FRANCE. Paris. 1989 ©️Elliott Erwitt
Elliott Erwitt. Family is a collection of human stories that chronicles the transformation of the family from the post-war period to the beginning of the new millennium. This universal theme is interpreted by Erwitt with his unique style, both powerful and light, romantic and gently ironic, which has made this artist one of the best-loved and most-observed photographers of all time.
With ironic images featuring social division, nudist weddings, extended families, or very unusual metaphors and open endings, Erwitt takes us through moments in the lives of the world's powerful, such as the image of Jackie at Kennedy's funeral, alongside very private scenes such as the famous photo of the new-born baby on the bed, who is, in fact, Ellen, his eldest daughter.
The exhibition consists of 58 black-and-white photographs personally selected by the author together with the curator Biba Giachetti, and includes unpublished shots.
Promoted by Comune di Riccione, the exhibition is organised by Civita Mostre e Musei SpA and Maggioli Cultura, in collaboration with SudEst57. Technical sponsor: Promhotels Riccione.
Self Portrait © Elliott Erwitt _MAGNUM PHOTOS
was born in Paris to Russian émigré parents on July 26th, 1928. His formative years were spent in Milan. At the age of 10 his family moved back to Paris only to immigrate to New York a year later, then transferring to Los Angeles in 1941. While attending Hollywood High School he worked in a commercial darkroom processing “signed” prints for fans of movie stars. In 1948 by good fortune while looking for work on exploratory trips to New York City, Erwitt met Edward Steichen, Robert Capa and Roy Stryker who liked his photographs and took a personal guiding interest becoming significant mentors. The following year he returned to Europe traveling and photographing in Italy and France thus marking the start of his professional career. Drafted into the US Army in 1951 he continued taking photographs for various publications totally apart from his military duties while stationed in New Jersey, Germany and France. In 1953 freshly decommissioned from military service, Erwitt was invited to join Magnum Photos as a member by its founder Capa. In 1968 he became President of the prestigious agency for 3 terms. To date he continues to be one of the leading figures in the competitive field of photography. His journalistic essays, illustrations, and advertisements have been featured in publications around the world for over half a century. While continuing his work as a photographer, Erwitt began making films in the '70s. His documentaries include BEAUTY KNOWS NO PAIN (1971), RED WHITE AND BLUE GRASS (1973) sponsored with a grant from the American Film Institute, and the awarded THE GLASSMAKERS OF HERAT (1979). He also produced 17 comedies and special satire programs for Home Box Office in the ’80s. While actively working for magazine, industrial and advertising clients Erwitt devotes all his spare time toward creating books and exhibitions of his work. To date he is the author of nearly 45 photography book, including The Private Experience (1974), Son of Bitch (1974), Museum Watching (1998), Personal Best (2006), Elliott Erwitt’s Kolor (2013), Found, Not Lost (2021). A listing of one man shows at significant public venues include the Museum of Modern Art in New York, International Centre of Photography, Scavi Scaligeri in Verona, The Chicago Art Institute, The Smithsonian Institution in Washington, The Museum of Modern Art in Paris (Palais de Tokyo), The Maison Européenne de la Photographie in Paris, the Reina Sofia Museum in Madrid, The Barbican in London, the Royal Photographic Society in Bath, the Museum of Art of the New South Wales in Sydney, Spazio Oberdan and MUDEC in Milan, International Center of Photography in New York, Casa dei Tre Oci in Venice, Reggia di Venaria Reale in Venaria, Palazzo Ducale in Genoa, various Asian venues and many others. Private galleries scattered throughout the world display, promote and sell Erwitt’s “fine art” photographs.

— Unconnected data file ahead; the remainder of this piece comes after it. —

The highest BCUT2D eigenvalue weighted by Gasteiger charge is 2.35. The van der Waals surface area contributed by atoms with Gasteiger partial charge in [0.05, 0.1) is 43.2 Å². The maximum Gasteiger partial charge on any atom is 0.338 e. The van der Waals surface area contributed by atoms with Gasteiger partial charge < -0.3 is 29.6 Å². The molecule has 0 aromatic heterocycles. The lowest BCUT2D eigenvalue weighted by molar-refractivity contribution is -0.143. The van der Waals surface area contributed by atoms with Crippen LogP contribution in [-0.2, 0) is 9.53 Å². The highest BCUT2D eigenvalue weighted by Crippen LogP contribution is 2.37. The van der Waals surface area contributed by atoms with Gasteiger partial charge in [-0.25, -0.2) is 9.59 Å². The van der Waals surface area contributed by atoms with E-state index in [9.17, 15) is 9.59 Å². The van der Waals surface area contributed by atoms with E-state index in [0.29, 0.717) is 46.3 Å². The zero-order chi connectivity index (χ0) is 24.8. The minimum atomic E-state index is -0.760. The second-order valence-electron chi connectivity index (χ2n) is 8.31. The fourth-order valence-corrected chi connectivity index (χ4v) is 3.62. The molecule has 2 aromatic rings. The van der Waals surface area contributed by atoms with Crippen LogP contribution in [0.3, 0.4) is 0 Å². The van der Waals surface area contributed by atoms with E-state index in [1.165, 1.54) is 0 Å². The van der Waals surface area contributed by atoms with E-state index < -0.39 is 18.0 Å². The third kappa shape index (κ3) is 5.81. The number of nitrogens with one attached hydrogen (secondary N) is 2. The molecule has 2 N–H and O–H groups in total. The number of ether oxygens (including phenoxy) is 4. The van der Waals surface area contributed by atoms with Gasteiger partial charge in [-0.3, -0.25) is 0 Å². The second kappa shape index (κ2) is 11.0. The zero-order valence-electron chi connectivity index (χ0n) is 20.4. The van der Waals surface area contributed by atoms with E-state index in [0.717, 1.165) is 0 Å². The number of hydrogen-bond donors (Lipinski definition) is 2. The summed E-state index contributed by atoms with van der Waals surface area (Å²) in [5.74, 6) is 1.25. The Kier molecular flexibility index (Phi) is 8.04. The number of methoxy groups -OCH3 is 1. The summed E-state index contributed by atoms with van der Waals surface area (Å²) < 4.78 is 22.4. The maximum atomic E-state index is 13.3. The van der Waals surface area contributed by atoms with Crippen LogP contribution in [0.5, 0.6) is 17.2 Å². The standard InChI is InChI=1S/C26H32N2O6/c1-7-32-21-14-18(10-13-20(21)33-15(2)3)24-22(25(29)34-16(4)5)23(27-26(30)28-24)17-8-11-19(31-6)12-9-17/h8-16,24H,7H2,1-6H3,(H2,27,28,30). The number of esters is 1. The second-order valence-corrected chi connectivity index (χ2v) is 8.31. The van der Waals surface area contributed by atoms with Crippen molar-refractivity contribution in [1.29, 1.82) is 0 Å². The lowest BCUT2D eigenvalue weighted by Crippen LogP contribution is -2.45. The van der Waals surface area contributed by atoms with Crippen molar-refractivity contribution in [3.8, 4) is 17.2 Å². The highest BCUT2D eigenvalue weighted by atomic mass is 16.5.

19 December 2021 – 3 April 2022
Tuesday to Sunday, 9:30 am to 1:00 pm and 2:30 pm to 7:00 pm.
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24 December: from 9:30 am to 1:00 pm
25 December: closed
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31 December: from 9:30 am to 1:00 pm
1 January from 2:30 pm to 7 pm
2, 3, 4, 5, 6 January from 9:30 am to 7:00 pm
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